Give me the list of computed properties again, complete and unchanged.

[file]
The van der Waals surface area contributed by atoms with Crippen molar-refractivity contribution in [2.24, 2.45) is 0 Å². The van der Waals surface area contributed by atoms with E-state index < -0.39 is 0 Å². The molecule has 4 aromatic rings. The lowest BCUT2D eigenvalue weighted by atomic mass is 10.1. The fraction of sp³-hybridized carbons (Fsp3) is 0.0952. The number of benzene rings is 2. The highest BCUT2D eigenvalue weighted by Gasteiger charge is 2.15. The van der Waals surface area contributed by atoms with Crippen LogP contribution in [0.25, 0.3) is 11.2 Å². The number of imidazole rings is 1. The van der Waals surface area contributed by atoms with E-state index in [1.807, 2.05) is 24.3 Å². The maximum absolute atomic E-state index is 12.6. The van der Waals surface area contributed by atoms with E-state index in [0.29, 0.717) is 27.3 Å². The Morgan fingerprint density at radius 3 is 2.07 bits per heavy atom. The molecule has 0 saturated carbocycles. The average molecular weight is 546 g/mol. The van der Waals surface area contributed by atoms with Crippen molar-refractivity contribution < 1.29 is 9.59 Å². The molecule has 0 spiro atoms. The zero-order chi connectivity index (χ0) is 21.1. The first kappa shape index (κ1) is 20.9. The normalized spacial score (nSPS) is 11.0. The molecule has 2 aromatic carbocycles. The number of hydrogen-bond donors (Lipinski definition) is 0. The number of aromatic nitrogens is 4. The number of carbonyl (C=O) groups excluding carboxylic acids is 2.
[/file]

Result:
The van der Waals surface area contributed by atoms with Crippen molar-refractivity contribution in [2.24, 2.45) is 0 Å². The van der Waals surface area contributed by atoms with E-state index < -0.39 is 0 Å². The molecule has 4 aromatic rings. The lowest BCUT2D eigenvalue weighted by atomic mass is 10.1. The fraction of sp³-hybridized carbons (Fsp3) is 0.0952. The number of benzene rings is 2. The highest BCUT2D eigenvalue weighted by Gasteiger charge is 2.15. The van der Waals surface area contributed by atoms with Crippen LogP contribution in [0.25, 0.3) is 11.2 Å². The number of imidazole rings is 1. The van der Waals surface area contributed by atoms with E-state index in [1.807, 2.05) is 24.3 Å². The maximum absolute atomic E-state index is 12.6. The van der Waals surface area contributed by atoms with E-state index in [0.29, 0.717) is 27.3 Å². The Morgan fingerprint density at radius 3 is 2.07 bits per heavy atom. The molecule has 0 saturated carbocycles. The average molecular weight is 546 g/mol. The van der Waals surface area contributed by atoms with Crippen molar-refractivity contribution < 1.29 is 9.59 Å². The molecule has 0 spiro atoms. The zero-order chi connectivity index (χ0) is 21.1. The first kappa shape index (κ1) is 20.9. The normalized spacial score (nSPS) is 11.0. The molecule has 2 aromatic carbocycles. The number of hydrogen-bond donors (Lipinski definition) is 0. The number of aromatic nitrogens is 4. The number of carbonyl (C=O) groups excluding carboxylic acids is 2.